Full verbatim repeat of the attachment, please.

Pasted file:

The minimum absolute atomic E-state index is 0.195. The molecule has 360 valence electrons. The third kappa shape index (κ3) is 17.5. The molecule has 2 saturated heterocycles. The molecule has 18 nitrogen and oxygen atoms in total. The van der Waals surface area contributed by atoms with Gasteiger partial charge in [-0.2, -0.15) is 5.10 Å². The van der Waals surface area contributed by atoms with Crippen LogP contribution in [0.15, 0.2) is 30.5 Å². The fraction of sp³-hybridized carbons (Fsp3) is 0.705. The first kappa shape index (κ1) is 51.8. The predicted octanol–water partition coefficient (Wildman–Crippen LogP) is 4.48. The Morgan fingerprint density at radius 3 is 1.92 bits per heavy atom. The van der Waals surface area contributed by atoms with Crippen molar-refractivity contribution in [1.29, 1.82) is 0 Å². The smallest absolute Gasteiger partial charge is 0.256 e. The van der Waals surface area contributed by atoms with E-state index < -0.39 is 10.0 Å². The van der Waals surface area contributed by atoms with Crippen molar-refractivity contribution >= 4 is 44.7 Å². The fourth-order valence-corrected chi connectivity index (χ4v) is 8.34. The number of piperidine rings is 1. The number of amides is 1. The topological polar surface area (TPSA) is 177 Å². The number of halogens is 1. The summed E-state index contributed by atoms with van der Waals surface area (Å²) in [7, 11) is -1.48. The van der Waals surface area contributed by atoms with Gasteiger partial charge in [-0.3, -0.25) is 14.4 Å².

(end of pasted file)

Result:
The minimum absolute atomic E-state index is 0.195. The molecule has 360 valence electrons. The third kappa shape index (κ3) is 17.5. The molecule has 2 saturated heterocycles. The molecule has 18 nitrogen and oxygen atoms in total. The van der Waals surface area contributed by atoms with Gasteiger partial charge in [-0.2, -0.15) is 5.10 Å². The van der Waals surface area contributed by atoms with Crippen LogP contribution in [0.15, 0.2) is 30.5 Å². The fraction of sp³-hybridized carbons (Fsp3) is 0.705. The first kappa shape index (κ1) is 51.8. The predicted octanol–water partition coefficient (Wildman–Crippen LogP) is 4.48. The Morgan fingerprint density at radius 3 is 1.92 bits per heavy atom. The van der Waals surface area contributed by atoms with Crippen molar-refractivity contribution in [1.29, 1.82) is 0 Å². The smallest absolute Gasteiger partial charge is 0.256 e. The van der Waals surface area contributed by atoms with E-state index < -0.39 is 10.0 Å². The van der Waals surface area contributed by atoms with Crippen molar-refractivity contribution >= 4 is 44.7 Å². The fourth-order valence-corrected chi connectivity index (χ4v) is 8.34. The number of piperidine rings is 1. The number of amides is 1. The topological polar surface area (TPSA) is 177 Å². The number of halogens is 1. The summed E-state index contributed by atoms with van der Waals surface area (Å²) in [7, 11) is -1.48. The van der Waals surface area contributed by atoms with Gasteiger partial charge in [-0.3, -0.25) is 14.4 Å².